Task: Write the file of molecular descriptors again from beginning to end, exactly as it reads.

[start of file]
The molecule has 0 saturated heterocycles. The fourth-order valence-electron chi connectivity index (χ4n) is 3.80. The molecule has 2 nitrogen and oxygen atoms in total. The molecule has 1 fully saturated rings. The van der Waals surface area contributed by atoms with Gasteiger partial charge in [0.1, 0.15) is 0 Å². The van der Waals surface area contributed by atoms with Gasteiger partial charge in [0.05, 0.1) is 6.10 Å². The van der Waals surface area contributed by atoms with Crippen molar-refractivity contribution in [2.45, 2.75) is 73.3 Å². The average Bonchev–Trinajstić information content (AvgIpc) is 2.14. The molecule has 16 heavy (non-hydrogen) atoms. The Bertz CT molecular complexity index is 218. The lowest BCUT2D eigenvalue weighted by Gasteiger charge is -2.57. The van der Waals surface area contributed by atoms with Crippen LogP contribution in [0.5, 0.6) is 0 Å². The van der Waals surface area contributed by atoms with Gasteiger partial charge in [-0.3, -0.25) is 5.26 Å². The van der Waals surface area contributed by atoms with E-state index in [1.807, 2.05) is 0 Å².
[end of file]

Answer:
The molecule has 0 saturated heterocycles. The fourth-order valence-electron chi connectivity index (χ4n) is 3.80. The molecule has 2 nitrogen and oxygen atoms in total. The molecule has 1 fully saturated rings. The van der Waals surface area contributed by atoms with Gasteiger partial charge in [0.1, 0.15) is 0 Å². The van der Waals surface area contributed by atoms with Gasteiger partial charge in [0.05, 0.1) is 6.10 Å². The van der Waals surface area contributed by atoms with Crippen molar-refractivity contribution in [2.45, 2.75) is 73.3 Å². The average Bonchev–Trinajstić information content (AvgIpc) is 2.14. The molecule has 16 heavy (non-hydrogen) atoms. The Bertz CT molecular complexity index is 218. The lowest BCUT2D eigenvalue weighted by Gasteiger charge is -2.57. The van der Waals surface area contributed by atoms with Crippen LogP contribution in [0.5, 0.6) is 0 Å². The van der Waals surface area contributed by atoms with Gasteiger partial charge in [-0.3, -0.25) is 5.26 Å². The van der Waals surface area contributed by atoms with E-state index in [1.807, 2.05) is 0 Å².